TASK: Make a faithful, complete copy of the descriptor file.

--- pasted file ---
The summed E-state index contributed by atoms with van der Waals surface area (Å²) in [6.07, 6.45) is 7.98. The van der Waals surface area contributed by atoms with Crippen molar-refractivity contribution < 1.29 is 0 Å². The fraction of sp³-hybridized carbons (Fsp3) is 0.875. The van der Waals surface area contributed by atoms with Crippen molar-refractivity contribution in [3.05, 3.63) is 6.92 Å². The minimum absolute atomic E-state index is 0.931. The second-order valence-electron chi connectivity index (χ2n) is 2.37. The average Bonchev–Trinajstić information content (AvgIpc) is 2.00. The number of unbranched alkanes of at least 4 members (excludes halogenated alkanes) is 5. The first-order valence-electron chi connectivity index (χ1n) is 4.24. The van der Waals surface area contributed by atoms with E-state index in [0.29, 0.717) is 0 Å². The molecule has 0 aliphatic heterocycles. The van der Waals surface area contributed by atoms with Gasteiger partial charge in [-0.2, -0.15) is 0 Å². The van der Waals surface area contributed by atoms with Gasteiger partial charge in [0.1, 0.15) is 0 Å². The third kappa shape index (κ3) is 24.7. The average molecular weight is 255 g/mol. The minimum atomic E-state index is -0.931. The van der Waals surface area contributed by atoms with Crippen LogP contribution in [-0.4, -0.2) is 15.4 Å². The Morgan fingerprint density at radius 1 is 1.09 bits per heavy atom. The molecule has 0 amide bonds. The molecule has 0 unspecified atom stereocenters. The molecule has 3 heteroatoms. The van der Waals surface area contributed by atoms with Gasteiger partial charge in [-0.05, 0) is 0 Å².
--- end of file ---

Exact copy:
The summed E-state index contributed by atoms with van der Waals surface area (Å²) in [6.07, 6.45) is 7.98. The van der Waals surface area contributed by atoms with Crippen molar-refractivity contribution < 1.29 is 0 Å². The fraction of sp³-hybridized carbons (Fsp3) is 0.875. The van der Waals surface area contributed by atoms with Crippen molar-refractivity contribution in [3.05, 3.63) is 6.92 Å². The minimum absolute atomic E-state index is 0.931. The second-order valence-electron chi connectivity index (χ2n) is 2.37. The average Bonchev–Trinajstić information content (AvgIpc) is 2.00. The number of unbranched alkanes of at least 4 members (excludes halogenated alkanes) is 5. The first-order valence-electron chi connectivity index (χ1n) is 4.24. The van der Waals surface area contributed by atoms with E-state index in [0.29, 0.717) is 0 Å². The molecule has 0 aliphatic heterocycles. The van der Waals surface area contributed by atoms with Gasteiger partial charge in [-0.2, -0.15) is 0 Å². The van der Waals surface area contributed by atoms with Gasteiger partial charge in [0.1, 0.15) is 0 Å². The third kappa shape index (κ3) is 24.7. The average molecular weight is 255 g/mol. The minimum atomic E-state index is -0.931. The van der Waals surface area contributed by atoms with Crippen LogP contribution in [-0.4, -0.2) is 15.4 Å². The Morgan fingerprint density at radius 1 is 1.09 bits per heavy atom. The molecule has 0 amide bonds. The molecule has 0 unspecified atom stereocenters. The molecule has 3 heteroatoms. The van der Waals surface area contributed by atoms with Gasteiger partial charge in [-0.05, 0) is 0 Å².